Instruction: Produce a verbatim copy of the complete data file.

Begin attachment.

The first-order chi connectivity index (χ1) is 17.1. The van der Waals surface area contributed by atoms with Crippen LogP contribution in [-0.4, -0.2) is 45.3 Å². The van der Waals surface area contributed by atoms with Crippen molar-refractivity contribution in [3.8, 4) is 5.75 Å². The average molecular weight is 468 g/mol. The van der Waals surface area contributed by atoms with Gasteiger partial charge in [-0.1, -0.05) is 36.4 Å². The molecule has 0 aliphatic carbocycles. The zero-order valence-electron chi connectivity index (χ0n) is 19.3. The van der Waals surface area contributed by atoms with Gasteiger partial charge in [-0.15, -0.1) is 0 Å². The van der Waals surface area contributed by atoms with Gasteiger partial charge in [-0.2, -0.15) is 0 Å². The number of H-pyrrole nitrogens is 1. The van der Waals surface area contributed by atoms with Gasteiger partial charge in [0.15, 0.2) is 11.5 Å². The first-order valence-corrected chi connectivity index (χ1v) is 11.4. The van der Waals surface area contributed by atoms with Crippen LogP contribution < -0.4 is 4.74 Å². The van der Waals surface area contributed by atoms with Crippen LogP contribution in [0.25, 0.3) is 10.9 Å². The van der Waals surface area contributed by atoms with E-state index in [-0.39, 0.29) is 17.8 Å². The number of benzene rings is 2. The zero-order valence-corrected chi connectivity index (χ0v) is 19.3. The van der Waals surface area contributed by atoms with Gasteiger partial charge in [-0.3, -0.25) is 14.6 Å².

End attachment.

The first-order chi connectivity index (χ1) is 17.1. The van der Waals surface area contributed by atoms with Crippen LogP contribution in [-0.4, -0.2) is 45.3 Å². The van der Waals surface area contributed by atoms with Crippen molar-refractivity contribution in [3.8, 4) is 5.75 Å². The average molecular weight is 468 g/mol. The van der Waals surface area contributed by atoms with Gasteiger partial charge in [-0.1, -0.05) is 36.4 Å². The molecule has 0 aliphatic carbocycles. The zero-order valence-electron chi connectivity index (χ0n) is 19.3. The van der Waals surface area contributed by atoms with Gasteiger partial charge in [-0.15, -0.1) is 0 Å². The van der Waals surface area contributed by atoms with Gasteiger partial charge in [-0.2, -0.15) is 0 Å². The number of H-pyrrole nitrogens is 1. The van der Waals surface area contributed by atoms with Gasteiger partial charge in [0.15, 0.2) is 11.5 Å². The first-order valence-corrected chi connectivity index (χ1v) is 11.4. The van der Waals surface area contributed by atoms with Crippen LogP contribution < -0.4 is 4.74 Å². The van der Waals surface area contributed by atoms with Crippen LogP contribution in [0.25, 0.3) is 10.9 Å². The van der Waals surface area contributed by atoms with E-state index in [-0.39, 0.29) is 17.8 Å². The number of benzene rings is 2. The zero-order valence-corrected chi connectivity index (χ0v) is 19.3. The van der Waals surface area contributed by atoms with Gasteiger partial charge in [-0.3, -0.25) is 14.6 Å².